A few days ago, our beloved Cosm Beta service that we used to recommend for real-time graphs from your Yoctopuce sensors, has changed its usage terms. Renamed Xively, the web site is now focusing on revenue-generating services. Unfortunately, some essential features that we have been using, such as the ability to choose the display time range on a graph, have disappeared. It is therefore time to look for alternatives to Cosm...
The main alternatives to Cosm are currently:
ThingSpeak seems to be currently the closest match to what Cosm was doing so far. The base function is to record sensor data, sent through HTTP queries, and graph them in real time. The web site also makes it possible to define conditional actions, including triggering any HTTP request to a third-tier web site. The interface is quite intuitive, and offers various options to customize the graph.
Unlike Cosm which was officially a Beta program, ThingSpeak intends to stay a free service. The price to pay for this is a limit on data upload rate: no more than one update every 15 seconds. This might be a problem for some applications such as our network multimeter, but we can understand this.
Second significant limit: the service only allows for 8 parallel measurements per data channel. If you need to send more sensor values, you need separate channels. The measurements must be sent as "field1", "field2", etc. but you can then give them more appropriate names in the user interface of ThingSpeak.
We provide step-by-step instructions to connect your VirtualHub to ThingSpeak in the 2nd part of this article.
Open.Sen.se is a Beta service under development. The following comments may therefore lose their significance in the future, so build your own opinion by trying it yourself and check if it has evolved since the time this article was written. As for ThingSpeak, Open.Sen.se is an online data logging service that can also trigger conditional actions. This is done using Apps, which can be quite sophisticated. The user interface is a bit less intuitive than ThingSpeak.
The main drawback that we found in Open.Sen.se is its lack of flexibility in graph rendering. The App that draws graphs barely has any settings except color. It lacks the ability to set graph scales. For our typical use, this is a major problem. Let's hope this will be fixed in the future.
Another potential problem is that, like Cosm, it is currently a Beta program. Without commitment from the provider, there is a significant risk that this service faces the same fate as Cosm and becomes a product targeting mainly OEM vendors, keeping individual users on the side.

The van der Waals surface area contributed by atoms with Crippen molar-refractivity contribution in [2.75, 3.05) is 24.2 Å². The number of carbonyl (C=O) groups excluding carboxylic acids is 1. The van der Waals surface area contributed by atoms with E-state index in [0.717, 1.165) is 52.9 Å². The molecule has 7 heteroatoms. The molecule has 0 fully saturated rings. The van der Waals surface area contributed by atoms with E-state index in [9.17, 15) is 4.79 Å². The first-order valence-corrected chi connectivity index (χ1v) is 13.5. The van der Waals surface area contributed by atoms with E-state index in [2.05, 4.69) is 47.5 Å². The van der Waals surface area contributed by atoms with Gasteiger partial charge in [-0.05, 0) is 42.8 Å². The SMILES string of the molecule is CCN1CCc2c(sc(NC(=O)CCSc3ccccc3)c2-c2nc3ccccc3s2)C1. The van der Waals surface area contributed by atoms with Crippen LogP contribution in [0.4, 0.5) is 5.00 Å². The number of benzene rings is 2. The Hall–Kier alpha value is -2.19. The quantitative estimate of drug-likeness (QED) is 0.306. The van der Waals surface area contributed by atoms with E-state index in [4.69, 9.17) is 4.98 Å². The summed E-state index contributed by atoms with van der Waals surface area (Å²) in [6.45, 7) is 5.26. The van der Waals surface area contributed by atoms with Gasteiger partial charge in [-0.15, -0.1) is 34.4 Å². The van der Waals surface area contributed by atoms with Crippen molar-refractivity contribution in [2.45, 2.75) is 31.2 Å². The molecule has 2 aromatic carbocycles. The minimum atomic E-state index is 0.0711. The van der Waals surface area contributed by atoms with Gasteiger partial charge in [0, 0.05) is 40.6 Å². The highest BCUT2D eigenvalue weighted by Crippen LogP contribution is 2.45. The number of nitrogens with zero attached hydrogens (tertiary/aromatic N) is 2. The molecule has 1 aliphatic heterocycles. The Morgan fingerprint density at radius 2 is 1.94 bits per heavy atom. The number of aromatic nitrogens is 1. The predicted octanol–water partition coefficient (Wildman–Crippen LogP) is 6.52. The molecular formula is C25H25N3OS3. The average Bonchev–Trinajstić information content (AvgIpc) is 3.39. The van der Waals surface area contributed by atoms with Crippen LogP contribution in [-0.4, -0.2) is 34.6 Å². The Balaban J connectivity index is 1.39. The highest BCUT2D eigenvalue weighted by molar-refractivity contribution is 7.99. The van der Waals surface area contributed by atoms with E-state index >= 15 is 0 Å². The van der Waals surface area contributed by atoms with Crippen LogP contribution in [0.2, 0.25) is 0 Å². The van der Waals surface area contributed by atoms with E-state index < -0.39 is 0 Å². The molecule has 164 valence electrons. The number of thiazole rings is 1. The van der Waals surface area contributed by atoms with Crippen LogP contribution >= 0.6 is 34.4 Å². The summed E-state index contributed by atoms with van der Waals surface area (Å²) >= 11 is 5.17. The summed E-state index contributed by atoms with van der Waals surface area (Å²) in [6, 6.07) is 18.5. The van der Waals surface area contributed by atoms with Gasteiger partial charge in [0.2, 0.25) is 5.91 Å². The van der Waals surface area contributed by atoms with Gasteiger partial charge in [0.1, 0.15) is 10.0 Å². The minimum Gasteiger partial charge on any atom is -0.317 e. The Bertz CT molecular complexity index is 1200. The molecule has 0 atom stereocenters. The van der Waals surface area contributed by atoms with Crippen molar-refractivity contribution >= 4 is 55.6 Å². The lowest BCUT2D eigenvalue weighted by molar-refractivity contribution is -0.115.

nimbits.com is not an internet service per se, but rather a software platform intended to allow anyone to create their own service as a Google App or on Amazon cloud for instance. Therefore, the setup phase is a bit more complex. We will therefore come back on nimbits in a later post.
And the others...
Do you have experiences to share about other similar services? Feel free to share them as a comment below.
Configuring the VirtualHub for ThingSpeak
The current version of the VirtualHub software is already able to send data onto a ThingSpeak channel. There is not yet any simplified configuration panel (that will come soon), but here is already a step-by-step guide of how to proceed.
1. Start by creating your account on ThingSpeak, using the Sign Up link on the upper-right corner. If you already have one, simply Sign In
2. Create a data channel using the button Create New Channel
3. Fill-in the base information about your channel, as in the example below, then click on Update Channel
4. Select the tab named API Keys to get your secret key necessary to upload data to the channel. The key you are interested in is the one named Write API Key. Copy it to your clipboard.
This is where you find the key to upload data
5. Open a new browser window on your VirtualHub.
6. In the device list, click on the configure button next to the device for which you want to send the data to ThingSpeak (in our case we use a Yocto-Meteo).
7. For each measure (e.g. temperature, humidity and pressure), click on the rename button and specify the field identifier that you have used on ThingSpeak. Confirm your changes using the Save button.
8. In the device list, click on the configure button next to the VirtualHub itself to configure the HTTP callback. In the configuration window, locate the Outgoing callbacks section and click on edit.
9. Configure the callback as in the example below. At the end of the callback URL, paste the API Write Key that you have copied during step 4 above. Make sure not to add any space between the "=" sign and the key.
Sample HTTP callback parameters for ThingSpeak
10. Click on Test to verify your callback parameters. If everything is correct, the ThingSpeak service replies with a number greater than zero. When you are done, close the test window, click on OK then Save.
11. When you return on ThingSpeak, you will find your graphs in the Private View. By clicking on the small pen on the corner of the graph, you can customize its appearance.
Sample graphs displayed by ThingSpeak
This is it. It is not as simple as Cosm was, given the extra step to rename the functions, but we are preparing a simplified configuration UI dedicated to ThingSpeak that will make that easier. We are also considering adding the ability to configure multiple callbacks, to alleviate the limitation to 8 measures per channel. Do you have other suggestions ? Let us know !